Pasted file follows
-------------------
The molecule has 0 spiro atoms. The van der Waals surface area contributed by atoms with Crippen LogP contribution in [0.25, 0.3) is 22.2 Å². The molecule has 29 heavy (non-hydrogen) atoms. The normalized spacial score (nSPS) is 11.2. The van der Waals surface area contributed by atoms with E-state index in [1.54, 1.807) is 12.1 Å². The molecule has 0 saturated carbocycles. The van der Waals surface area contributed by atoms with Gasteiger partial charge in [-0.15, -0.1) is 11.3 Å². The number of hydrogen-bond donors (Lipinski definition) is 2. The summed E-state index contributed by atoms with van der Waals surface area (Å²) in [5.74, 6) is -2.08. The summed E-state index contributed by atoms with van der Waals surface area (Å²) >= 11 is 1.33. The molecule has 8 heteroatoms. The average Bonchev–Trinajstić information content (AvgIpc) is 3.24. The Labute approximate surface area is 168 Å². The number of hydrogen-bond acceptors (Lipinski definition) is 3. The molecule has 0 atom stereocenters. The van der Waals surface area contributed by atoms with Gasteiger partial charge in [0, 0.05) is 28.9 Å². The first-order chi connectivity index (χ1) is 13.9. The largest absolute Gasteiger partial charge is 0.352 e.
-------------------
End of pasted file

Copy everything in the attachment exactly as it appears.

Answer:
The molecule has 0 spiro atoms. The van der Waals surface area contributed by atoms with Crippen LogP contribution in [0.25, 0.3) is 22.2 Å². The molecule has 29 heavy (non-hydrogen) atoms. The normalized spacial score (nSPS) is 11.2. The van der Waals surface area contributed by atoms with E-state index in [1.54, 1.807) is 12.1 Å². The molecule has 0 saturated carbocycles. The van der Waals surface area contributed by atoms with Gasteiger partial charge in [-0.15, -0.1) is 11.3 Å². The number of hydrogen-bond donors (Lipinski definition) is 2. The summed E-state index contributed by atoms with van der Waals surface area (Å²) in [5.74, 6) is -2.08. The summed E-state index contributed by atoms with van der Waals surface area (Å²) >= 11 is 1.33. The molecule has 8 heteroatoms. The average Bonchev–Trinajstić information content (AvgIpc) is 3.24. The Labute approximate surface area is 168 Å². The number of hydrogen-bond acceptors (Lipinski definition) is 3. The molecule has 0 atom stereocenters. The van der Waals surface area contributed by atoms with Gasteiger partial charge in [0, 0.05) is 28.9 Å². The first-order chi connectivity index (χ1) is 13.9. The largest absolute Gasteiger partial charge is 0.352 e.